The prevailing image of Somali women in the western world is likely to be – if visible at all – as victims. They certainly face more violence and poverty than the majority of Canadians, and in fact, most of the globe. Despite obstacles to health and happiness, several Somali women work incredibly hard to improve not just their own lives, but the lives of their countrywomen as well. One of those women is Ilwad Elman.
Elman spent most of her life in Canada. Her father, Elman Ali Ahmed, was a peace activist who ran community programs alongside her mother Fartuun Adan. Together, they coined the popular Somali peace slogan “Put down the gun and pick up the pen.” When violence escalated in the country in the 1990s, Adan came to Canada with her daughters. Ahmed stayed behind to continue his work, and was later assassinated. When Elman was a teenager, her mother returned to Somalia to once again work for peace in a country filled with conflict. Not long after, Elman followed.
One of the reasons Elman returned to her home country was concern for her mother. “We would hear about gunshots and mortars and conflict in the middle of the city and she would just disappear for two weeks and we’d have no contact with her,” she recalls, but said when she arrived, she found things weren’t as bleak as they had seemed. “I already knew it was going to be a very unstable, chaotic and lawless place but what I was relatively surprised to find out is that there is life beyond the ruins and despite the conflict there’s still life, there’s still love, there’s still joy, and things progress.” She decided to stay on to work with the Elman Peace and Human Rights Centre, where she is now the Director of Programs and Development.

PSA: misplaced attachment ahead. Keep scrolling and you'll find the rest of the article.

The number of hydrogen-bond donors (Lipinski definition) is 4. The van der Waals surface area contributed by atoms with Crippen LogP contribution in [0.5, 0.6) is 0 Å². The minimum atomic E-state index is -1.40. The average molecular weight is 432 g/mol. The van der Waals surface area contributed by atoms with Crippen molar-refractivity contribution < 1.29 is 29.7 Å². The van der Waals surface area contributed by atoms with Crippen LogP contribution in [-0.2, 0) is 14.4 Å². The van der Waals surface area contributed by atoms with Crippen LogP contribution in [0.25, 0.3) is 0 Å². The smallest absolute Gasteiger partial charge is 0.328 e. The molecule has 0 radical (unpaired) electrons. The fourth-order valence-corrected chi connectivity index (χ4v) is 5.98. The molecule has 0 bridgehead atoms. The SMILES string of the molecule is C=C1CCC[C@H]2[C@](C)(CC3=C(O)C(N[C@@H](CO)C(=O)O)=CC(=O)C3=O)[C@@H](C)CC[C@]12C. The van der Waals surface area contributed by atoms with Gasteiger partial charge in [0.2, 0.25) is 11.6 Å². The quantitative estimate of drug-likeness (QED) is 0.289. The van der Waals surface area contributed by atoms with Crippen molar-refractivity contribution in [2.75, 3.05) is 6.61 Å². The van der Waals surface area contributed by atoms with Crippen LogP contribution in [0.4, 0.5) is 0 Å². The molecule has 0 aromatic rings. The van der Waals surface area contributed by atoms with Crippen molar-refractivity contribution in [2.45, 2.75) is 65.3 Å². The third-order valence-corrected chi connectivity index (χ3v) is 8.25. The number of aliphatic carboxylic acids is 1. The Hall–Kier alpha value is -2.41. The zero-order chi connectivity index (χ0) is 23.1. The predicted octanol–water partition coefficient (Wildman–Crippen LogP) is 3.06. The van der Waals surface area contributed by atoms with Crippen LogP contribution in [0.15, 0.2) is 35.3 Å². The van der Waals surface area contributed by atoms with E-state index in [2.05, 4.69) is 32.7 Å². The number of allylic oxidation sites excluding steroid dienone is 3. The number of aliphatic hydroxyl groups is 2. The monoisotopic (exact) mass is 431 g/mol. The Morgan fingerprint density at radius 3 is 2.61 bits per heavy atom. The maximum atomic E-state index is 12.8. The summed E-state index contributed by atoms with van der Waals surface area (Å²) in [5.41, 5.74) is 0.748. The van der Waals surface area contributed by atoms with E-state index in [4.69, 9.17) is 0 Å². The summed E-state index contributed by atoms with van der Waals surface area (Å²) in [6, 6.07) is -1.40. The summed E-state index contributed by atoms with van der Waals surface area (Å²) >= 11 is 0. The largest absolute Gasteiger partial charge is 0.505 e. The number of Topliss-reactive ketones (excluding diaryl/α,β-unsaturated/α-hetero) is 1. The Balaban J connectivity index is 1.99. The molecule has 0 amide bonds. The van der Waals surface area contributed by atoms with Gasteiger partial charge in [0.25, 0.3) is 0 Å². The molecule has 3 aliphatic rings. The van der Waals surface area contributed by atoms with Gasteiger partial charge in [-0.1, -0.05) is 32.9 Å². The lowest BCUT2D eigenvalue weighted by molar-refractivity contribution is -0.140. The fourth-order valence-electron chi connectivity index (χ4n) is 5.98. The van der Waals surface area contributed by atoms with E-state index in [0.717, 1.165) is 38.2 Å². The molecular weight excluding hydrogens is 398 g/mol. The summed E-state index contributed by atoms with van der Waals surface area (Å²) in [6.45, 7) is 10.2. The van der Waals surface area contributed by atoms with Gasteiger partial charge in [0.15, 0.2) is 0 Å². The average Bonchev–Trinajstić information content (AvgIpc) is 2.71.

The Elman Centre monitors, documents and reports human rights violations, sharing them with researchers, news outlets, and victims’ services. It works with former child soldiers, to help socially and economically reintegrate them, providing counseling, skills training, and arranging investment for businesses. The Centre also runs Sister Somalia, a rape crisis centre previously mentioned on this blog, founded by activists Katy Grant, Lisa Shannon and Elman’s mother Adan (who in 2013 won the International Women of Courage Award from the U.S. State Department).
Together the founders fundraised a modest budget, which they used to provide women with both physical and psychological care in the wake of sexual assault. It is not an easy task in a country where women who are raped are often further victimized and shamed by their communities – in fact, the organization works with police and district commissioners to promote due process in cases where rape is reported, rather than a victim-blaming mentality. Sister Somalia now operates in three regions of the country, with centres run by women who were previously helped by the organization. It provides counseling, post-exposure prophylaxis to reduce the risk of contracting disease, and safe houses. The need is obviously great – by the end of 2013, Elman says the program had helped more than 2800 victims directly.